New York City formally recognized the contributions of the Guyanese community in Queens last Saturday with the long-requested co-naming of the intersection of Lefferts Boulevard and Liberty Avenue as Little Guyana Avenue.
The stretch of Liberty Avenue from Woodhaven Boulevard to the Van Wyck Expressway has been known as Little Guyana for decades. At the ultimate stop of the elevated A train at the Lefferts Boulevard station, where the new street sign is located, the neighborhood abounds in Indo-Caribbean bakeries, outdoor produce markets and many other Guyanese businesses.
The co-naming was introduced to the Council by Councilmember Adrienne Adams (D-Jamaica) after Democratic District Leader Richard David and other commnuity activists advocated for it.
It’s the third of Adams’ efforts this year to honor the area’s South Asian and Indo-Caribbean populations through street renamings. Adams also introduced legislation to co-name the stretch of 101st Avenue between 111th and 123rd streets “Punjab Way” and that of 97th Avenue between Lefferts Boulevard and 117th Street “Gurdwara Street,” after a Sikh place of worship.
“Richmond Hill means so much to me that I wanted to make an invisible community visible,” said Adams, who celebrated having a Guyanese mother-in-law at the event.
“You will never be invisible. You will always have a seat at the table as long as I am fighting for you.”
The event coincides with Adams’ run for re-election against opponents in District 28, which extends over parts of Jamaica, Rochdale Village, Richmond Hill, and South Ozone Park. Her remarks, introduced by emcees David and Annetta Seecharran, executive director of Chhaya CDC, were received with enthusiasm.
Despite consistent rain throughout the celebration, Saturday’s event drew hundreds of neighbors as well as a bevy of Guyanese community advocates and Queens electeds. It also brought out the Guyanese foreign secretary, Mayor de Blasio and a Guyanese dancehall artist named Terry Gajraj, whose performance had them all dancing on stage together in the rain.
“I want to say I see you, I respect you, I appreciate you,” said de Blasio. “Guyana has not only done so much for New York City but represents such possibilities — people of different faiths, ethnicities coming together as one.”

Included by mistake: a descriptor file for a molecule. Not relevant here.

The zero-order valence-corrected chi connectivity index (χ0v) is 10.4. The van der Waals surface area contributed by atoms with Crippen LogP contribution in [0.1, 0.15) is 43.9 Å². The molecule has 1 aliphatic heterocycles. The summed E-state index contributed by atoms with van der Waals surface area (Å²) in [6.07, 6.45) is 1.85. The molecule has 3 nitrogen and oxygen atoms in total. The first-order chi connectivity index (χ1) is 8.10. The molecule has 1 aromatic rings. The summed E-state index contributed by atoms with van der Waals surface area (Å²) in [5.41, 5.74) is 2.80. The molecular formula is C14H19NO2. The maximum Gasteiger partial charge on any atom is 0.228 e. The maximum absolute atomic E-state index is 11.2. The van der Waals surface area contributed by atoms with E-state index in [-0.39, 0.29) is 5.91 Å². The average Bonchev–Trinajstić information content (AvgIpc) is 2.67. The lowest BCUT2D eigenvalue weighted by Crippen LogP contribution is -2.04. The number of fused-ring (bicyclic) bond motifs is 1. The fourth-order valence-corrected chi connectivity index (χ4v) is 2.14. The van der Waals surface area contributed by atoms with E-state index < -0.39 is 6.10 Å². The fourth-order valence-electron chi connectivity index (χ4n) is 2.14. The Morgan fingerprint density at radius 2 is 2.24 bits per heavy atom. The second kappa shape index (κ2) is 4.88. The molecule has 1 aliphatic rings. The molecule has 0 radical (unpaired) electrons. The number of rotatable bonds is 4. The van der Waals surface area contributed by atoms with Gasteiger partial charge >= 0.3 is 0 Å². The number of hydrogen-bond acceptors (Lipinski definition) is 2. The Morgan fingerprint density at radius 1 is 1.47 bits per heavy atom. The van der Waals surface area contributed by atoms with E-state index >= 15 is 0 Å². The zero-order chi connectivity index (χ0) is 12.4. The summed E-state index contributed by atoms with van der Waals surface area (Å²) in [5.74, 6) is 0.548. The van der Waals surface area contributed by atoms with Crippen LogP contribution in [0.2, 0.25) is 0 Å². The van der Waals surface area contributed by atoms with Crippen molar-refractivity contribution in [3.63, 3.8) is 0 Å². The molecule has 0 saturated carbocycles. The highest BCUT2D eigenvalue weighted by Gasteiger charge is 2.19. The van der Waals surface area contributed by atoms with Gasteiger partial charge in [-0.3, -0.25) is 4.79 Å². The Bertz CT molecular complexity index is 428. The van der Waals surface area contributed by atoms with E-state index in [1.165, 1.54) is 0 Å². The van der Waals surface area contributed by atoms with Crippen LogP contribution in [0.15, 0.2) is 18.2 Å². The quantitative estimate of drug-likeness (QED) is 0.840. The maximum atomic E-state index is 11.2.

Since the 1960s, hundreds of thousands of Guyanese have immigrated to New York to make it their home. Prominent Guyanese-American New Yorkers include former Congresswoman Shirley Chisholm and Queens Borough President Helen Marshall.
The Guyanese are the second-largest foreign-born population immigrant group in Queens, based on the 2010 Census. New York City boasts the largest population of Guyanese people outside the country itself.
Guyanese Foreign Secretary Robert Persaud, a former minister of the People’s Progressive Party/Civic government, pointed out how the event came three days after the country marked its 55th anniversary of independence from Britain.
The symbolic moment comes after years of lobbying from Guyanese advocates to get more recognition and resources from the city. Last January, David raised the idea of a community center aimed at serving the Indo-Caribbean community, something that he said has been appearing on the Queens Community Board 9 statement of needs for years.
He also proposed investments, both into marketing and beautification efforts on Liberty Avenue, to help turn the area into a cultural district on par with Manhattan’s Chinatown.
Ashook Ramsaran, president of Indian Diaspora Council International, who gave a speech vaunting the Guyanese “strong roots” in New York City and celebrating the diaspora’s economic success in Richmond Hill, told the Chronicle that a task such as a cultural district would take time because of the many ethnic groups that call the neighborhood home.